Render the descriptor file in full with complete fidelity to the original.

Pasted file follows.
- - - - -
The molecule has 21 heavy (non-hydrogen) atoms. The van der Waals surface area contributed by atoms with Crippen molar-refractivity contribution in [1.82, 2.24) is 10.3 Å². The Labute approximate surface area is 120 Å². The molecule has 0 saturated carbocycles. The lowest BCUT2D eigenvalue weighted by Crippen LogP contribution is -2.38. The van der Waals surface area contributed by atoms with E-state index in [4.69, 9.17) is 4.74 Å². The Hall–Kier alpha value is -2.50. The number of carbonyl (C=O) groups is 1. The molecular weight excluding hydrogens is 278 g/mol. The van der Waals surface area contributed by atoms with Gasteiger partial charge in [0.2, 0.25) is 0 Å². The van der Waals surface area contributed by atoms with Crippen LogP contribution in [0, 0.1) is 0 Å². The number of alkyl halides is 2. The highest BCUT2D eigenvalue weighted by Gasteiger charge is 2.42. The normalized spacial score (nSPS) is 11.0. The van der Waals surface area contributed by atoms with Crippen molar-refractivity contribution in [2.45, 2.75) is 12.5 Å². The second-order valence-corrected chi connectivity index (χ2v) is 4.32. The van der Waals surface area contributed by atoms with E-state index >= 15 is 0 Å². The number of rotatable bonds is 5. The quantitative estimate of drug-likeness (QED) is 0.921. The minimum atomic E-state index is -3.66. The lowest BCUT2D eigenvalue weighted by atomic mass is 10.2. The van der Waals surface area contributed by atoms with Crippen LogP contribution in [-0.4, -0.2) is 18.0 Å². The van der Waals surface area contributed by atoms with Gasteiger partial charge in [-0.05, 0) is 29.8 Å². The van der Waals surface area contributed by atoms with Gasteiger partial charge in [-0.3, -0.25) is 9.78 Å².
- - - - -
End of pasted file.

The molecule has 21 heavy (non-hydrogen) atoms. The van der Waals surface area contributed by atoms with Crippen molar-refractivity contribution in [1.82, 2.24) is 10.3 Å². The Labute approximate surface area is 120 Å². The molecule has 0 saturated carbocycles. The lowest BCUT2D eigenvalue weighted by Crippen LogP contribution is -2.38. The van der Waals surface area contributed by atoms with E-state index in [4.69, 9.17) is 4.74 Å². The Hall–Kier alpha value is -2.50. The number of carbonyl (C=O) groups is 1. The molecular weight excluding hydrogens is 278 g/mol. The van der Waals surface area contributed by atoms with Gasteiger partial charge in [0.2, 0.25) is 0 Å². The van der Waals surface area contributed by atoms with Crippen LogP contribution in [0, 0.1) is 0 Å². The number of alkyl halides is 2. The highest BCUT2D eigenvalue weighted by Gasteiger charge is 2.42. The normalized spacial score (nSPS) is 11.0. The van der Waals surface area contributed by atoms with Crippen molar-refractivity contribution in [2.45, 2.75) is 12.5 Å². The second-order valence-corrected chi connectivity index (χ2v) is 4.32. The van der Waals surface area contributed by atoms with E-state index >= 15 is 0 Å². The number of rotatable bonds is 5. The quantitative estimate of drug-likeness (QED) is 0.921. The minimum atomic E-state index is -3.66. The lowest BCUT2D eigenvalue weighted by atomic mass is 10.2. The van der Waals surface area contributed by atoms with Crippen LogP contribution in [-0.4, -0.2) is 18.0 Å². The van der Waals surface area contributed by atoms with Gasteiger partial charge in [-0.05, 0) is 29.8 Å². The van der Waals surface area contributed by atoms with Gasteiger partial charge in [-0.3, -0.25) is 9.78 Å².